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Astronaut Chris Hadfield covers David Bowie’s Space Oddity. (Chris Hadfield/AP)
Astronaut Chris Hadfield covers David Bowie’s Space Oddity. (Chris Hadfield/AP)

How Chris Hadfield covered David Bowie in space, with a little help from some famous friends Add to ...

Some blast-off.

A video featuring Commander Chris Hadfield’s zero-gravity cover of David Bowie’s Space Oddity has exploded in terms of online viewership, surpassing the interest in a talked-about video released just last week, that being, of all things, Bowie’s controversial vignette for his current single The Next Day. That religion-themed video was lambasted by the Catholic League as being “strewn with characteristic excess,” from a “switch-hitting, bisexual senior citizen from London.” Turning the other cheek, apparently, is not in the Catholic League’s repertoire.

But if the Space Station-set version of Bowie’s 1969 classic song of orbiting alienation has taken over YouTube, the only one to blame is the star-dusted singer-songwriter himself. “We had no idea the video or the song was even going to happen,” says Emm Gryner, the earthbound Canadian musician who plays piano on the new Space Oddity. “But once we heard from Bowie’s people, that’s when it started to become a reality.”

It was Gryner, currently one-third of the Stratford, Ont.-based roots trio Trent Severn, who made first contact with Bowie. She had worked with him on a tour to support his 1999 album Hours... , and knew him well enough to send him an apprehensive e-mail about the project. “I asked him if I should be scared or or if I should be excited,” Gryner told The Globe and Mail in an interview on Monday. She needn’t have worried; Bowie was hunky-dory with the mission. “He said the idea sounded thrilling, and that we should go for it.”

The song and video took six months to make. The new arrangement is more heartfelt and less far-out than the original, which featured strings scored by the Grammy-winning Paul Buckmaster. The instrumental parts, recorded terrestrially, retain the flowers-and-mellotron vibe of the original, though Gryner’s piano part is marked by an affecting simplicity and elegance. “I’m proud of it,” says the musician, who, like Hadfield, was born and raised in Sarnia, Ont. “I wanted it to be sparse. I wanted a floating sensation.”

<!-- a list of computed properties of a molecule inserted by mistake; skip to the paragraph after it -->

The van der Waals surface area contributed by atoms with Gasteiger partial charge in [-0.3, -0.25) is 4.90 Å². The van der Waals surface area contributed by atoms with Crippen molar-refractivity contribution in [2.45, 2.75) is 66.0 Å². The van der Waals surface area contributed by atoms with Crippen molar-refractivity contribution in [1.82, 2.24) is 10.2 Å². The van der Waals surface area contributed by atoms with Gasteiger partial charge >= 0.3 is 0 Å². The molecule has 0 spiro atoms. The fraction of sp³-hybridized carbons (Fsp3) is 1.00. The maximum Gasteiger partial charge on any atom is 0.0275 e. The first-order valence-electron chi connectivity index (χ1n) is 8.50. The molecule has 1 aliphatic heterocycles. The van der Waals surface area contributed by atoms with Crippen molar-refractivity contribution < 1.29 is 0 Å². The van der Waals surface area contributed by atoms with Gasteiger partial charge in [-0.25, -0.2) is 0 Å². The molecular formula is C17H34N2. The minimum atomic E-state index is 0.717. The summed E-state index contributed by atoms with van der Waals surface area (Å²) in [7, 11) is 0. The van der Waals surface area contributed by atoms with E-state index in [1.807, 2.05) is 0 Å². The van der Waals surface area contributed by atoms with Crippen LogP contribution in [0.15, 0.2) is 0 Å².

Gryner’s relationship with Hadfield stretches back to 2004, when she was commissioned to commemorate the spaceman’s first free float into the interstellar. She goes into detail at emmgryner.com.

Fans of the Bowie original will notice that the lyrics have been tweaked. Hadfield, the Tang-drinking troubadour, adjusted a few lines to reflect Monday’s homecoming to Earth rather than the druggy detachment of Major Tom, who floated in a “most peculiar way.” Where an adrift and helpless Major Tom sighed that there was nothing he could do, Commander Chris proudly trumpets the success and thoroughness of his five-month mission – “nothing left to do.”

Hadfield’s vocals are astonishingly well delivered, given the conditions and equipment (likely GarageBand software and an iPad). The astronaut’s guitar is a Larrivée parlour-sized acoustic model, made in Vancouver.

The most significant shift from Bowie’s original to Hadfield’s reimagination has to do with context. The release of the single in 1969 coincided with the first Apollo moon landing – a Cold War expedition, by any other description. Hadfield’s mission, on the other hand, was a joint one with Russian cosmonauts. Space and superpowers are now shared; and the stars look very different today.

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